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Clean way to remove a Windows Server 2003 R2 domain controller

    Question

  • A branch office closed down and the domain controller was shipped back to my office without being demoted/removed from AD. I still have the site in AD and I want to remove the site and the domain controller. Any suggestions for the best approach for this?

    I was thinking of moving the DC to my site, then demoting it, but I'm open to suggestions.

    Thanks,

    Robert

    Friday, April 19, 2013 4:20 PM

Answers

  • Hi Robert,

    I suggest you remember below steps while demoting a DC.

    1. Check DC and its roles first, if DC have any roles seize it to another DC in your domain/forest.
    2. Once you confirmed that another DC hold all 5 FSMO roles & DNS role then you can go for an option removal of old/branch office DC references from AD Database with the help of metadata cleanup.
    3. Even though if you remove a DC, some of references will be there in directory database and it will cause for replication failures.So we have to metadata clean up and we need to remove demoted DC references from AD Database completely.

    Useful link for Metadata cleanup:http://www.petri.co.il/delete_failed_dcs_from_ad.htm


    Regards, Ravikumar P

    Friday, April 19, 2013 4:39 PM
  • Hello,

    start the server without connection to the network and change it's ip address to the new subnets ip range, reconnect to the network and then reboot.

    Now give some time that the server is replicating again, change it in AD sites and services to the new site and either keep it or start the normal demoting process, do not forget manual removing from AD sites and services, as this is NOT done during demotion. That way there is no seizing required or any additional steps.

    If you do not think about doing above mentioned way then you have to run metadata cleanup on the existing domain DCs according to:

    http://msmvps.com/blogs/mweber/archive/2010/05/16/active-directory-metadata-cleanup.aspx

    Also assure that the not longer used DC is removed from AD sites and services, DNS zones and DNS name server tabs.


    Best regards

    Meinolf Weber
    MVP, MCP, MCTS
    Microsoft MVP - Directory Services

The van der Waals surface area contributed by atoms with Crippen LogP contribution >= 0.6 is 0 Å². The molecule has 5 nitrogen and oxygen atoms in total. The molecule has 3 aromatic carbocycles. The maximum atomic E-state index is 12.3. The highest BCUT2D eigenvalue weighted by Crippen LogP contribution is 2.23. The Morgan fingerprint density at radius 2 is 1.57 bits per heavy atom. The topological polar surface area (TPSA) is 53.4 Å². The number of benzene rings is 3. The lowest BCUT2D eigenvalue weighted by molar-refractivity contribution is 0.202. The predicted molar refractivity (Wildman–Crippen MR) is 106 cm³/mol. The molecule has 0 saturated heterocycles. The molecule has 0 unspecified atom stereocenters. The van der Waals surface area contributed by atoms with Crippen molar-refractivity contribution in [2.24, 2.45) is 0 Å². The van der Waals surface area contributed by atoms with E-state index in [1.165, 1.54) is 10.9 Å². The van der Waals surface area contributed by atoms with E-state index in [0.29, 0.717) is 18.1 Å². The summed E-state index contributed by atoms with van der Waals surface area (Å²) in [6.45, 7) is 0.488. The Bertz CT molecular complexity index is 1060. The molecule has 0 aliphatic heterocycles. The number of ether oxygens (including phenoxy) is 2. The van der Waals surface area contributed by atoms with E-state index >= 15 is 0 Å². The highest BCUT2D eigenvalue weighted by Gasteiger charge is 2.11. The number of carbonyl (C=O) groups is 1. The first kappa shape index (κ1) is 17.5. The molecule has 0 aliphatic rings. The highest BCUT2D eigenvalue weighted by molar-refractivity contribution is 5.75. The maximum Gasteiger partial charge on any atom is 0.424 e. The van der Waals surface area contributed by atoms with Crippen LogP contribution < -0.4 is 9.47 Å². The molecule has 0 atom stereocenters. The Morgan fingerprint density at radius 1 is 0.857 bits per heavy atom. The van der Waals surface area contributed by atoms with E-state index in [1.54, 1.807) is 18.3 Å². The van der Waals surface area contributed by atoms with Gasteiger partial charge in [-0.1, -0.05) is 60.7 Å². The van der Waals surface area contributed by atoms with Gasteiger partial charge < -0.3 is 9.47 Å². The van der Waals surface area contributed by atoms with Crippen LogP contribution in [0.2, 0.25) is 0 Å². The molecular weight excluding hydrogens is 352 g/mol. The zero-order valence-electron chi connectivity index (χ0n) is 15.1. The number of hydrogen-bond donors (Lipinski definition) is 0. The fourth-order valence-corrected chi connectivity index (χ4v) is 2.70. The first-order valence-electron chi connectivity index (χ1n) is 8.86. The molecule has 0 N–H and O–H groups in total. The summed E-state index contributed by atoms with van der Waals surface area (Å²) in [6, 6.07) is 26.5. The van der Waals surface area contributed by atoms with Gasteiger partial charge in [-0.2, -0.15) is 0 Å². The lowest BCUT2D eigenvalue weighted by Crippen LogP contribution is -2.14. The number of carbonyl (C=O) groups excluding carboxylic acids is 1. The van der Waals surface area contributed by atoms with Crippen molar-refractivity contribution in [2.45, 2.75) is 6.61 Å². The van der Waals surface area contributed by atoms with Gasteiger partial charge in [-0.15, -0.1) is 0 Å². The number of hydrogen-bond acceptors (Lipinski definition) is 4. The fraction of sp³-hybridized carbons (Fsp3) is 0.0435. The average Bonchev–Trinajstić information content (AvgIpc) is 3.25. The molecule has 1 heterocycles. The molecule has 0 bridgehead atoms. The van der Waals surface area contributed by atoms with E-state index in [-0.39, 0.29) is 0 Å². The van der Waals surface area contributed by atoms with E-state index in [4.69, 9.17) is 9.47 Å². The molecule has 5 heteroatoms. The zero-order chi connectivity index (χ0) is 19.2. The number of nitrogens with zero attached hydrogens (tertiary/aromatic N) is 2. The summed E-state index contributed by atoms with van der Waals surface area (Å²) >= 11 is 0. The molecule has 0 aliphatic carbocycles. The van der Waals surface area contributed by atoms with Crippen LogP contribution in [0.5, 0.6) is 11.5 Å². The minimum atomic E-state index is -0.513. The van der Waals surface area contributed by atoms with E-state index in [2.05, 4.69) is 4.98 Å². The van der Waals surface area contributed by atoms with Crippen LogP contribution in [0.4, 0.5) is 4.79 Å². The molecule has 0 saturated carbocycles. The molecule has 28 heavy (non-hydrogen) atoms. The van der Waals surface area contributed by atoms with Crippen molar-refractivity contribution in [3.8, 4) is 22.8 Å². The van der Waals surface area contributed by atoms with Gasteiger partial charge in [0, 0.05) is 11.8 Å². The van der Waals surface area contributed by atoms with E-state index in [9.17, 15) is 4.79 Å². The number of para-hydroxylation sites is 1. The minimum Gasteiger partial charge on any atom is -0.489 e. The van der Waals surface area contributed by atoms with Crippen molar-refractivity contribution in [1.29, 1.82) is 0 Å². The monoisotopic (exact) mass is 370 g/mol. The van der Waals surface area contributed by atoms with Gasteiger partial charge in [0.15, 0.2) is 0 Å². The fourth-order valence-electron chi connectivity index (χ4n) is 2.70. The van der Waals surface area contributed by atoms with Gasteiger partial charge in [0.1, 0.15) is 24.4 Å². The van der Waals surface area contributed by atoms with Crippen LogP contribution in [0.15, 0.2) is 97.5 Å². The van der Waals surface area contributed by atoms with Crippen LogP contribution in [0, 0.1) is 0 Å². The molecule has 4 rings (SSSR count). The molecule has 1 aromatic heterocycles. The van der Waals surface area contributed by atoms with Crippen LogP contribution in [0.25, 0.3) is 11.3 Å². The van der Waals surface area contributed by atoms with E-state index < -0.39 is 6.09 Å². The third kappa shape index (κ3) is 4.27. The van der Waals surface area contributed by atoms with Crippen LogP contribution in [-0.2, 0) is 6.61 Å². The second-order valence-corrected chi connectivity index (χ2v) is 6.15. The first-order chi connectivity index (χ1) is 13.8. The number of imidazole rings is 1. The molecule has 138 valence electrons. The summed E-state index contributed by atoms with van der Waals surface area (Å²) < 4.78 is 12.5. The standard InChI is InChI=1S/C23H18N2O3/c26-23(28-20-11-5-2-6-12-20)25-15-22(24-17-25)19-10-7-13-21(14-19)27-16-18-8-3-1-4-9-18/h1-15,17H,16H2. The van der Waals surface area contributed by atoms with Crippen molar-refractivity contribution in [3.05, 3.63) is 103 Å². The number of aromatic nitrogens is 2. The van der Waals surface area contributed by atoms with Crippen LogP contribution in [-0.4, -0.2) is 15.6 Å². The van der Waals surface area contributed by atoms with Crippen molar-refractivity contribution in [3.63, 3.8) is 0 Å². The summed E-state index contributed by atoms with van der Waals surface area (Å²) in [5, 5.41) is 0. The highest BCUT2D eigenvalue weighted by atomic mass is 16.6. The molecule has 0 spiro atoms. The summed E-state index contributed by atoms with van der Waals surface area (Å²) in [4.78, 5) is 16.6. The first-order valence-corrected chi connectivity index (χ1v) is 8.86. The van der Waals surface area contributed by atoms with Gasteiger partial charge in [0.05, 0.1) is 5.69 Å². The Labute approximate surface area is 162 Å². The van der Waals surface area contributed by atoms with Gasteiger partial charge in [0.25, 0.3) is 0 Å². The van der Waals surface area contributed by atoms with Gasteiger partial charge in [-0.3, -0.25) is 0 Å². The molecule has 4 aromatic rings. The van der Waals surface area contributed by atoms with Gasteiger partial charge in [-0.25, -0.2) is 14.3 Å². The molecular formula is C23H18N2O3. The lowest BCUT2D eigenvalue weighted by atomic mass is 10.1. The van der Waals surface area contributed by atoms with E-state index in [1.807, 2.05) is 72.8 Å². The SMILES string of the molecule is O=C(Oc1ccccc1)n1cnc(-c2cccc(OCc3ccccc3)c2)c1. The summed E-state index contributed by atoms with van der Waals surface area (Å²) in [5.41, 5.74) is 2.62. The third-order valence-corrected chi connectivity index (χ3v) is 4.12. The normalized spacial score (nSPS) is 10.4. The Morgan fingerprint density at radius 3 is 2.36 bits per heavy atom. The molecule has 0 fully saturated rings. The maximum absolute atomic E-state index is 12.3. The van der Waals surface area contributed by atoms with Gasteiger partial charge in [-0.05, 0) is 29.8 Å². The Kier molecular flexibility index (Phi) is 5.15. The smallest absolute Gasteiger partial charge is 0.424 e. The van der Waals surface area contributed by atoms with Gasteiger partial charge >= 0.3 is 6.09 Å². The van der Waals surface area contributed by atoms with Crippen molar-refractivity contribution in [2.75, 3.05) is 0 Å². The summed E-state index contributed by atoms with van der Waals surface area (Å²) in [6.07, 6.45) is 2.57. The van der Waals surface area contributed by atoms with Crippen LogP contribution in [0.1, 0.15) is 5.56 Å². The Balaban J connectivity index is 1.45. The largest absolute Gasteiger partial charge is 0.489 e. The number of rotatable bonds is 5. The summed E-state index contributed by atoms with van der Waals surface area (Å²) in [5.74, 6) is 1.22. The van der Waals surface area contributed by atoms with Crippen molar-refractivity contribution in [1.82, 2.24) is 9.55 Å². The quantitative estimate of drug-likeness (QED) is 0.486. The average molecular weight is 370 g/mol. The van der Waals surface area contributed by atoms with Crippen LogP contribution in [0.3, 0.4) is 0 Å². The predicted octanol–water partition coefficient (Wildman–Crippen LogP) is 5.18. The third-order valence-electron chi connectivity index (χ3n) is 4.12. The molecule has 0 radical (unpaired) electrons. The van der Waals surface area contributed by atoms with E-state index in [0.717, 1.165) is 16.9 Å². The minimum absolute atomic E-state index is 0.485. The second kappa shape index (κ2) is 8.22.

My Blog: http://msmvps.com/blogs/mweber/

    Disclaimer: This posting is provided AS IS with no warranties or guarantees and confers no rights.

    Friday, April 19, 2013 5:42 PM

All replies

  • Hi Robert,

    I suggest you remember below steps while demoting a DC.

    1. Check DC and its roles first, if DC have any roles seize it to another DC in your domain/forest.
    2. Once you confirmed that another DC hold all 5 FSMO roles & DNS role then you can go for an option removal of old/branch office DC references from AD Database with the help of metadata cleanup.
    3. Even though if you remove a DC, some of references will be there in directory database and it will cause for replication failures.So we have to metadata clean up and we need to remove demoted DC references from AD Database completely.

    Useful link for Metadata cleanup:http://www.petri.co.il/delete_failed_dcs_from_ad.htm


    Regards, Ravikumar P

    Friday, April 19, 2013 4:39 PM
  • Hello,

    start the server without connection to the network and change it's ip address to the new subnets ip range, reconnect to the network and then reboot.

    Now give some time that the server is replicating again, change it in AD sites and services to the new site and either keep it or start the normal demoting process, do not forget manual removing from AD sites and services, as this is NOT done during demotion. That way there is no seizing required or any additional steps.

    If you do not think about doing above mentioned way then you have to run metadata cleanup on the existing domain DCs according to:

    http://msmvps.com/blogs/mweber/archive/2010/05/16/active-directory-metadata-cleanup.aspx

    Also assure that the not longer used DC is removed from AD sites and services, DNS zones and DNS name server tabs.


    Best regards

    Meinolf Weber
    MVP, MCP, MCTS
    Microsoft MVP - Directory Services
    My Blog: http://msmvps.com/blogs/mweber/

    Disclaimer: This posting is provided AS IS with no warranties or guarantees and confers no rights.

    Friday, April 19, 2013 5:42 PM